Mar 8, 2016
Wikimedia Commons

The rich tradition of Irish music is celebrated every Saturday afternoon on The Thistle and Shamrock (2-3 PM, NPR & Classical music service). This St. Patrick’s Day, find out how Celtic traditions have found their way into classical music and film scores with these special programs:

Women's History Month Specials

Mar 7, 2016
Wikimedia Commons

All through March, you’ll hear stories, features and music recognizing the history and contributions of women. Among the programs we’re offering:

Wikimedia Commons

How do you celebrate Women’s History Month in classical music, when the genre's history names few women composers? At NWPR over the past year, one answer has been: find what music you can, and play it. Inspired by Women’s History Month 2015, we took on a challenge to program at least one piece by a woman composer each day.  Yes, it’s a token, but this month, we trade in those tokens for a reward.

Seattle Symphony

Congratulations, Seattle Symphony! Another Grammy! The 2016 Grammy award for best classical instrumental solo went to violinist Augustin Hadelich, for Dutilleux: Violin Concerto, L’Arbre Des Songes, with the Seattle Symphony conducted by Ludovic Morlot, a release on the orchestra's own label.

Seattle Symphony earned its first Grammy last year -- Best Contemporary Classical Composition -- for its recording of John Luther Adams's Become Ocean, a work SSO commissioned.

Observing Black History Month: Special Programs

Feb 2, 2016
Carl Van Vechten / Library of Congress/Wikimedia Commons

All through February, you’ll hear stories, features and music recognizing the history and contributions of African Americans. Among the programs we’re offering:

Tuesday, February 16: Pike County, Ohio: As Black as We Wish to Be

In a tiny town in the Appalachian foothills, residents have shared the common bond of identifying as African-American - despite the fact that they look white. Racial lines have been blurred to invisibility, and people inside the same family can vehemently disagree about whether they are black or white. It can be tense and confusing. As a result, everyone’s choosing: Am I black? Am I mixed race? Or, am I white? Adding to the confusion, there’s a movement afoot to recognize their Native-American heritage. (NPR News service, 10-11 PM)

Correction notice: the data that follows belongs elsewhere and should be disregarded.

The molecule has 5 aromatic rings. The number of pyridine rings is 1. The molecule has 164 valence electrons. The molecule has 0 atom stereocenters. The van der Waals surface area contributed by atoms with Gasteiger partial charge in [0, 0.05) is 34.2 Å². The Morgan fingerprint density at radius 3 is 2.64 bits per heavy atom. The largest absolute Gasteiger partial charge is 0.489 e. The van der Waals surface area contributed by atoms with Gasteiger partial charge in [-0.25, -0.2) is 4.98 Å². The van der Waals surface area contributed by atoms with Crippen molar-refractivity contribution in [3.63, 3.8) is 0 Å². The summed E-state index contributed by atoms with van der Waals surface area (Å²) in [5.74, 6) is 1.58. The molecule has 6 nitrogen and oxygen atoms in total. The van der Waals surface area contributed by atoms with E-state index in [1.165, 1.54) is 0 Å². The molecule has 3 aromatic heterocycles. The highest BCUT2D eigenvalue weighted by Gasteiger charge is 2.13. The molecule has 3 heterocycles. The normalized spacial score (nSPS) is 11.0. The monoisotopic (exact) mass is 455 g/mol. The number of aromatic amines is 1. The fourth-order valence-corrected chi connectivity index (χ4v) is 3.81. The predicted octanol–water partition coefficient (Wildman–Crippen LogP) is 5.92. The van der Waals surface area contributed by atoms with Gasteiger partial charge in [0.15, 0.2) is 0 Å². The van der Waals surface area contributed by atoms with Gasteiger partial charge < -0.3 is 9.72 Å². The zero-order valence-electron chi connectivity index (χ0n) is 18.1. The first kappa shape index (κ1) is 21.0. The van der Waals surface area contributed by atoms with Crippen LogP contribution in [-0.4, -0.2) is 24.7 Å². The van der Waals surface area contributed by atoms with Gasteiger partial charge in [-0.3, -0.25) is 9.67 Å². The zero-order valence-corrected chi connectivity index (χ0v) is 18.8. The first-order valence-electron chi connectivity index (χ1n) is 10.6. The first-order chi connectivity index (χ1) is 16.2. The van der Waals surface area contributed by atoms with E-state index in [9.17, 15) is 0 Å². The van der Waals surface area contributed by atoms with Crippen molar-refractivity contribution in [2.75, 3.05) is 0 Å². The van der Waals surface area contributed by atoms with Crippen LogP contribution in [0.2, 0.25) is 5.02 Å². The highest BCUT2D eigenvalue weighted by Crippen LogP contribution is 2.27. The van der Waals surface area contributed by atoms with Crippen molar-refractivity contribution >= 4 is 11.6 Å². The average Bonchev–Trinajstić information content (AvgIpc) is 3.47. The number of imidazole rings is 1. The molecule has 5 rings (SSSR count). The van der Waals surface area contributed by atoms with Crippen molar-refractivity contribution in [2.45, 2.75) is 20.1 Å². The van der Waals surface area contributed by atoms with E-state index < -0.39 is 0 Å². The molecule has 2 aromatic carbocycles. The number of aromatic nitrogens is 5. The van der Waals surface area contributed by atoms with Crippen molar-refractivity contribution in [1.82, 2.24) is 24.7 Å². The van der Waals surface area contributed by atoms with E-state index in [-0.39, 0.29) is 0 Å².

Olivier Strecker / Creative Commons

As the annual Academy Awards presentation approaches, we have a special interest in the five nominees for Best Original Score, a category recognized by the Oscars since 1934. Three of this year's composers are no strangers to this process - between them, they have 69 previous nominations. 

John Williams was awarded his 50th nomination for his score to the latest Star Wars film, The Force Awakens. He claimed the Academy Award back in 1977 for the first Star Wars movie.

Wikimedia Commons

Music history refreshes itself every time you enjoy a favorite piece, or discover a new one, here on Northwest Public Radio.  Sometimes there's an especially noteworthy day in music history, like February 2.  

This was the day of the premieres of Haydn's Symphony No. 102, in 1795; of Rossini's Semiramide, in 1823; of Dvorak's Symphony No. 8 in 1890. Plus, amazingly enough, February 2 is the birthday of two of the greatest violinists of the 20th Century: Jascha Heifetz (1901, Vilnius) and Fritz Kreisler (1875, Vienna).

Walla Walla Chamber Music Festival

Chamber music festivals fill the northwest throughout the year – intimate performances in cozy venues creating a unique connection between the few musicians on stage and the audience. The 2015 summer season saw unforgettable performances across the northwest– and you don’t have to wait until summer  for even more. That's because January brings ensembles of all shapes, sizes and instrumentations to some big Northwest festivals.

It may be dark outside with falling snowflakes of theatrical proportions, and tiny patches of fog escaping from our mouths, but after the Winter Solstice, there comes a gentle wake of increasing daylight. Even with the promise of more daylight, however, the warmth of spring is still a long way off.  January and February can feel equally, if not more, bleak than the days when light is decreasing. Part of the lingering sense of winter and darkness after the Winter solstice is caused by the angle of the sun to our position on Earth.